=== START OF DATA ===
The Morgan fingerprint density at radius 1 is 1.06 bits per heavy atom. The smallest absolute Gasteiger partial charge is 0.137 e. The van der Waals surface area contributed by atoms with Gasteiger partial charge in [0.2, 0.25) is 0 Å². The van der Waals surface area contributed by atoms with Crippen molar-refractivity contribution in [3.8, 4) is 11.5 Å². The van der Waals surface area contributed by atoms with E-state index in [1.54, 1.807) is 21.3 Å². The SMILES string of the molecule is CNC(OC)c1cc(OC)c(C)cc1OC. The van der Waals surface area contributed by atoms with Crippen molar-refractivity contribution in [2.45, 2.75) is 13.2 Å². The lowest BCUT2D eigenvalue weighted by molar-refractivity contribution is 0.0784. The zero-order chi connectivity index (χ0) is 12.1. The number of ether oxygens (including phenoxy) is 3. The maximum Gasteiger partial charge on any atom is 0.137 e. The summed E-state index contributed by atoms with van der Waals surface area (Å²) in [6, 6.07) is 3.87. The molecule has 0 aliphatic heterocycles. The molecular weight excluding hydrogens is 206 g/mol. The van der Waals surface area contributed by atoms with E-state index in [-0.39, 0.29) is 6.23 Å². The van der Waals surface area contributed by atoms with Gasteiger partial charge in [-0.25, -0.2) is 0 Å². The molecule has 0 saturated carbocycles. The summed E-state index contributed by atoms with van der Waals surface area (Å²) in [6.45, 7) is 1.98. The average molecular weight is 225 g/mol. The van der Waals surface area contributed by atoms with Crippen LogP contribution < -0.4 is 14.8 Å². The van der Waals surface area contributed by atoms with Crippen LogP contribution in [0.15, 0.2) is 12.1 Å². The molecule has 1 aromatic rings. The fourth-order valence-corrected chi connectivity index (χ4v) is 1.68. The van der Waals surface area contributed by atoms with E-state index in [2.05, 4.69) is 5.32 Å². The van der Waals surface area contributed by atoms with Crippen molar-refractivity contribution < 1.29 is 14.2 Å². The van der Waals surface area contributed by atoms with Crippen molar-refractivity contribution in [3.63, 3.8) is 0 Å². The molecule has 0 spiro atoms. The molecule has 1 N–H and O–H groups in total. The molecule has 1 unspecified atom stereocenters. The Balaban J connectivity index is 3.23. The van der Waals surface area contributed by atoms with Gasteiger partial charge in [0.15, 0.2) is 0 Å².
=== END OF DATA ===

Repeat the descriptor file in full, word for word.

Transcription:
The Morgan fingerprint density at radius 1 is 1.06 bits per heavy atom. The smallest absolute Gasteiger partial charge is 0.137 e. The van der Waals surface area contributed by atoms with Gasteiger partial charge in [0.2, 0.25) is 0 Å². The van der Waals surface area contributed by atoms with Crippen molar-refractivity contribution in [3.8, 4) is 11.5 Å². The van der Waals surface area contributed by atoms with E-state index in [1.54, 1.807) is 21.3 Å². The SMILES string of the molecule is CNC(OC)c1cc(OC)c(C)cc1OC. The van der Waals surface area contributed by atoms with Crippen molar-refractivity contribution in [2.45, 2.75) is 13.2 Å². The lowest BCUT2D eigenvalue weighted by molar-refractivity contribution is 0.0784. The zero-order chi connectivity index (χ0) is 12.1. The number of ether oxygens (including phenoxy) is 3. The maximum Gasteiger partial charge on any atom is 0.137 e. The summed E-state index contributed by atoms with van der Waals surface area (Å²) in [6, 6.07) is 3.87. The molecule has 0 aliphatic heterocycles. The molecular weight excluding hydrogens is 206 g/mol. The van der Waals surface area contributed by atoms with E-state index in [-0.39, 0.29) is 6.23 Å². The van der Waals surface area contributed by atoms with Gasteiger partial charge in [-0.25, -0.2) is 0 Å². The molecule has 0 saturated carbocycles. The summed E-state index contributed by atoms with van der Waals surface area (Å²) in [6.45, 7) is 1.98. The average molecular weight is 225 g/mol. The van der Waals surface area contributed by atoms with Crippen LogP contribution < -0.4 is 14.8 Å². The van der Waals surface area contributed by atoms with Crippen LogP contribution in [0.15, 0.2) is 12.1 Å². The molecule has 1 aromatic rings. The fourth-order valence-corrected chi connectivity index (χ4v) is 1.68. The van der Waals surface area contributed by atoms with E-state index in [2.05, 4.69) is 5.32 Å². The van der Waals surface area contributed by atoms with Crippen molar-refractivity contribution < 1.29 is 14.2 Å². The van der Waals surface area contributed by atoms with Crippen molar-refractivity contribution in [3.63, 3.8) is 0 Å². The molecule has 0 spiro atoms. The molecule has 1 N–H and O–H groups in total. The molecule has 1 unspecified atom stereocenters. The Balaban J connectivity index is 3.23. The van der Waals surface area contributed by atoms with Gasteiger partial charge in [0.15, 0.2) is 0 Å².